Newsletter | March 4, 2024

03.04.24 -- Thought for the Week – Avoiding rabbit holes!


Last week’s thought was about the value of operating at a pace in both work and leisure that enables one’s senses to experience things that would otherwise go unnoticed and unlearned. 


A good companion concept is avoiding rabbit holes, “ooh shiny” attractions that pull us off track and often waste time. And extricating ourselves from rabbit holes is challenging. Go ask Alice!. 


The origin of this meaning of rabbit holes is in Lewis Carroll’s book, Alice’s Adventures in Wonderland. If you read it as a child, you would have enjoyed it as an amusing children’s story. As an adult, you may have gotten lost among all the symbolism and interpretations, feeling much like Alice did as she fell down the rabbit hole and entered a strange land. Who does that smiling cheshire cat really represent? 


Rabbit holes are ever-present traps that can rob us of valuable time at work. They draw us away from our path and delay intended outcomes. The most obvious one is probably what you’re currently looking at, a laptop or smart phone, and perhaps you’re on a social media platform which is full of rabbit hole traps. 


One of the best tools for avoiding rabbit holes is a to-do list. But as I mentioned in last week’s thought, you don’t want to be so wedded to your to-do list that you rush from one task to the next, feverishly ticking them off without any sense of quality or achieving desired outcomes.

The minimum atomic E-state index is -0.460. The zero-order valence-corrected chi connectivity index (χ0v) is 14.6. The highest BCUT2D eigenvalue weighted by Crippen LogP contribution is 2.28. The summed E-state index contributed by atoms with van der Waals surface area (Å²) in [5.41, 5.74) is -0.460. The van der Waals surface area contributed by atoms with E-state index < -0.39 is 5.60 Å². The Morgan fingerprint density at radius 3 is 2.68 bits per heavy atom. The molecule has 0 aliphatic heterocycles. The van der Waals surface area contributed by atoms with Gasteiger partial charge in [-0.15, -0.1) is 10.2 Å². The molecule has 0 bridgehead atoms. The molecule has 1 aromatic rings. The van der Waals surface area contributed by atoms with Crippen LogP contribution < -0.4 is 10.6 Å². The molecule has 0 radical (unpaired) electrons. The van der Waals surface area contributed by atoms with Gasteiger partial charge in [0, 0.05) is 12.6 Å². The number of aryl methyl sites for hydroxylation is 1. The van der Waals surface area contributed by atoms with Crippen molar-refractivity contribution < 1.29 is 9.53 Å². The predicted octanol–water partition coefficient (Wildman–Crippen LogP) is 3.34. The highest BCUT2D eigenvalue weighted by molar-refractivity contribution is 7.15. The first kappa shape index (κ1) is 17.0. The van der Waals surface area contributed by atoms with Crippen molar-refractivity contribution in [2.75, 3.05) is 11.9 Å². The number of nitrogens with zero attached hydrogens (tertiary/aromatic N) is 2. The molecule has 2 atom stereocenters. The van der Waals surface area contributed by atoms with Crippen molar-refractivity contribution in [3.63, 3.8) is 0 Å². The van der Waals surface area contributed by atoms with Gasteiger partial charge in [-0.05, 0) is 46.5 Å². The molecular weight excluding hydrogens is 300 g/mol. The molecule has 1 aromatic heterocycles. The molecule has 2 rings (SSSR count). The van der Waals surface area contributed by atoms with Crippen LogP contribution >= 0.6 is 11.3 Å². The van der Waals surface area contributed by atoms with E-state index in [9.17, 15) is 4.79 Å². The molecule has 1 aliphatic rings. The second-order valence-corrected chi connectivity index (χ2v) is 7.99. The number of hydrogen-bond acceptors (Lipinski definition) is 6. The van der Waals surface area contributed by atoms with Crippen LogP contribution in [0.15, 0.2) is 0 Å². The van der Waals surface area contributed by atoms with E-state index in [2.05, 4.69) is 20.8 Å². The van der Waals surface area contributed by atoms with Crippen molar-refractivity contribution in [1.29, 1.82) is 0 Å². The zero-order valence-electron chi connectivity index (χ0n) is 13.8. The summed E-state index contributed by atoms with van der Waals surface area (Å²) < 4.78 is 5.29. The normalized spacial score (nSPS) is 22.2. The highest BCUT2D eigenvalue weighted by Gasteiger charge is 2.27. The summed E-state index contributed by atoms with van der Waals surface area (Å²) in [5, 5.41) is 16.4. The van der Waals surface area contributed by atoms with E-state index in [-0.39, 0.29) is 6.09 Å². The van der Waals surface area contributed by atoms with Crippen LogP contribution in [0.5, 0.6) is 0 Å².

One way to avoid rabbit holes and not be handcuffed to the idea of completing a to-do list, is to place a time limit or outcome on the things you do that present a higher risk of rabbit holes.


While social media communities offer great networking opportunities, hours can be wasted scrolling through posts with nothing to show for it. Establish a specific amount of time on specific social media platforms each day. Or identify the ones that are most valuable in helping you succeed at work and go to those communities for insights, news, or tips that help.   


In the final words of the Jefferson Airplane hit song, White Rabbit, written by Grace Slick, feed your head and watch out for those rabbit holes. 


I hope you have a great week-Perry


Perry Rearick

Chief Editor, Follow Your Buyer







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